A few weeks ago we hosted an event at our farm attended by many children and their parents. I was wearing my standard farm outfit of bib overalls and a gray Carhartt jacket. I chatted with one of the Dads, an architect whose 7-yr-old son was in the vicinity. We stood by Ft. Waverly and the nearby teepee. He was complimentary about the fort's design, and he asked about the teepee. I told him that I had slept in it the preceding weekend, and added, "It was a bit chilly and around 2:30 am I was awakened by the exchanges of hoot owls that seemed to have me surrounded. Later, I heard the piercing yips of a band of coyotes coming from the distance."
I didn't think any more of this conversation until a thank you note arrived from the same man. Among other things it said, "Our oldest son had a great time and kept talking about the 'farmer guy' who sleeps in the teepee with the hoot owls and coyotes." I like his version better.
In case you have the urge to parade nude in public at a time and place other than Mardi Gras in NOLA, please be advised such behavior is legal in Topeka. I recently heard an interview with the goofball who has been walking around Topeka unclothed. The police were unable to charge him with a crime as the city fathers must have missed this particular peculiarity in writing their laws for the past 175 years. It's plausible that it just hasn't come up. I very much like the ring of "Legal in Topeka" and will peruse a possible purpose for this title.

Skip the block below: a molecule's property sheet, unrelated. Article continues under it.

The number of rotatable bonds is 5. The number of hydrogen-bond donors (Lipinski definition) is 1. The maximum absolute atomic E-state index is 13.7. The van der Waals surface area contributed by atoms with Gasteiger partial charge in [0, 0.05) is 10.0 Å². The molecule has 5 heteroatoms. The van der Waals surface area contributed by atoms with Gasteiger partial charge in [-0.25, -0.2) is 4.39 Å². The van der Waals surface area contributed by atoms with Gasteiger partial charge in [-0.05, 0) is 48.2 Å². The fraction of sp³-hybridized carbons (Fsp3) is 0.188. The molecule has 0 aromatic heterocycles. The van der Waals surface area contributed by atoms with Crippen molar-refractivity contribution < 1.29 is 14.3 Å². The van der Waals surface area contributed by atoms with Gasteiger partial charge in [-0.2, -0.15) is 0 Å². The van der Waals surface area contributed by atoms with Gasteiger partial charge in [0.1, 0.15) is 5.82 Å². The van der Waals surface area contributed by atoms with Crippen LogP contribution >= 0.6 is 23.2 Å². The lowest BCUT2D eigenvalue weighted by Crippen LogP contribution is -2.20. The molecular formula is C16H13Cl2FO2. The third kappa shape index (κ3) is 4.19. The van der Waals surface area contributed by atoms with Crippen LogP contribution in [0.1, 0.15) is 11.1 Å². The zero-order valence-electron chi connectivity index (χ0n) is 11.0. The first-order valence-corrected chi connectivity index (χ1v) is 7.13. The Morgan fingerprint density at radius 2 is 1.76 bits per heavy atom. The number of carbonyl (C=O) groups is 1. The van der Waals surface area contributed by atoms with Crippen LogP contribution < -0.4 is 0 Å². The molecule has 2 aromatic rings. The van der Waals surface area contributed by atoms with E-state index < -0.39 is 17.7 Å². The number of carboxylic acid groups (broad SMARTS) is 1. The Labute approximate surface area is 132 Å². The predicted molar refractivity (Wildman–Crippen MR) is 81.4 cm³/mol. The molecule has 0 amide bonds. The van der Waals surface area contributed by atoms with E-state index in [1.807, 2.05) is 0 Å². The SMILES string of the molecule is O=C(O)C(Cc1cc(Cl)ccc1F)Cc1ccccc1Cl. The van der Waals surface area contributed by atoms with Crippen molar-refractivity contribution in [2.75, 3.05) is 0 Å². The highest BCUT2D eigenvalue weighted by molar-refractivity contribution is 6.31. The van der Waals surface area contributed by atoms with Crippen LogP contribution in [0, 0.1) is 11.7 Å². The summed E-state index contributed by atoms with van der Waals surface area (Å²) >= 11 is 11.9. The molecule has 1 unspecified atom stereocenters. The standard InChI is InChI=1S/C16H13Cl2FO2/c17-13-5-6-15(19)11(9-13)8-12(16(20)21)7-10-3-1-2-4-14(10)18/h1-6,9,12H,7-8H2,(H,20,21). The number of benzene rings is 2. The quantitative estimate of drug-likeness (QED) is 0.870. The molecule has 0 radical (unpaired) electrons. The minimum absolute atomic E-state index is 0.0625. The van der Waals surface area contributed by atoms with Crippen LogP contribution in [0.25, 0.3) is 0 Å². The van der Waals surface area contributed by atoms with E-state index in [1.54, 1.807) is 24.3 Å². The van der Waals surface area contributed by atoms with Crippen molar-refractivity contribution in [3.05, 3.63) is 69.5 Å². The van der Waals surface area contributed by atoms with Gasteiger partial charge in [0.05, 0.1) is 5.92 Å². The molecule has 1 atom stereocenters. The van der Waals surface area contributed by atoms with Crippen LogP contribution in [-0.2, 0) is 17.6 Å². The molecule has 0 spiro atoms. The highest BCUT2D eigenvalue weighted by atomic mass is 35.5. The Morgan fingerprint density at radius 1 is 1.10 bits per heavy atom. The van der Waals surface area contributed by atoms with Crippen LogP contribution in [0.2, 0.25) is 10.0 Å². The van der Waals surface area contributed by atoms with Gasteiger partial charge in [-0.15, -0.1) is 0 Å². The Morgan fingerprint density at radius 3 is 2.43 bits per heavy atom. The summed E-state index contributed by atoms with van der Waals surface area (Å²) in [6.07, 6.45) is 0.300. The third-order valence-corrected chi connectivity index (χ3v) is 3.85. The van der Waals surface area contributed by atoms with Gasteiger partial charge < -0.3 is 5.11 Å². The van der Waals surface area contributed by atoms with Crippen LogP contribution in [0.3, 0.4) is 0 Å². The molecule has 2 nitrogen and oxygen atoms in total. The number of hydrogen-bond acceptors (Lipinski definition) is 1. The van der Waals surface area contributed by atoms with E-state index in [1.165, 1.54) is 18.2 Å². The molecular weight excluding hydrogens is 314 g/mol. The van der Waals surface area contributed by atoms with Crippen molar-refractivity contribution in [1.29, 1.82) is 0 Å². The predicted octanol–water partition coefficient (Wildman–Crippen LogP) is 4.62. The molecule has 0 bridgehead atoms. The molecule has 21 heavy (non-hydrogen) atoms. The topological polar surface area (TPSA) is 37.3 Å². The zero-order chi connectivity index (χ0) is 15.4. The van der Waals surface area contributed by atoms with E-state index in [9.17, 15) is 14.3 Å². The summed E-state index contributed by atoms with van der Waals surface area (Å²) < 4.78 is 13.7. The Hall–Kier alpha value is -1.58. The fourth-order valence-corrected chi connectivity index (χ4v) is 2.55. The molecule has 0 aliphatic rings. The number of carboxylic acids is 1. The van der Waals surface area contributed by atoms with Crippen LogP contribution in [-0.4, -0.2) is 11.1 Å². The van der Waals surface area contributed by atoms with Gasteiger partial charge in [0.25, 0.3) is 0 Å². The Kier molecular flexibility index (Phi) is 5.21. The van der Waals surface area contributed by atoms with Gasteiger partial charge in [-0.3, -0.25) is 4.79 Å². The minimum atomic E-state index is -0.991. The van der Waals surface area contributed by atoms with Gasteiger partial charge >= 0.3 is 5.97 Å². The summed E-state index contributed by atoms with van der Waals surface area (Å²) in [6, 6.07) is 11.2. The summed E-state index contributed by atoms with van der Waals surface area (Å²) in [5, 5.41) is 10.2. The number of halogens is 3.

Over breakfast recently, a good friend was describing his recent efforts de-cluttering his home. He was using Craigslist, ESPY, and other means of selling and giving away stuff. I asked what he intended to do with the proceeds. "More and better wine," was the understandable reply. From that came, "Waterford for Wine." Surely there is a use for this.
I journeyed to our neighborhood post office to mail a copy of my book to an eager reader. The nice lady behind the counter inquired as to the content of the package, and I told her it was a book.
I am an inherently shy person, but I noted that I was the only customer in line so I uncharacteristically chose to be chatty and added, "Don't you recognize me? I'm the non-famous author of that book."
She politely took the bait, and I told her the title. She said, "That sounds interesting." And she started to write it down on a little yellow post-it pad, stopping only to ask how to spell 'peculiar.' She inquired how she'd find a copy. I told her it was available at Bruce Smith Drugs and on Amazon. Then the clerk at the next counter weighed in, "I think I'd like that also. How much does it cost?" Upon learning that this literary treasure could be had for the low, low, everyday price of $10, she said she'd buy one.
Pleased at this unexpected response, I told them to hold on, as I only live a few blocks away. I left for my fulfillment center, picked up two copies, returned, signed them, and walked off with sufficient funds to buy lunch. What a great day.
It's not too soon to start thinking about that perfect Christmas gift for someone you truly loathe. Copies of the fourth printing of NNAOPP are in inventory awaiting a new home. My able fulfillment center staff stand ready to handle the anticipated seasonal demand.
Go Royals 2015.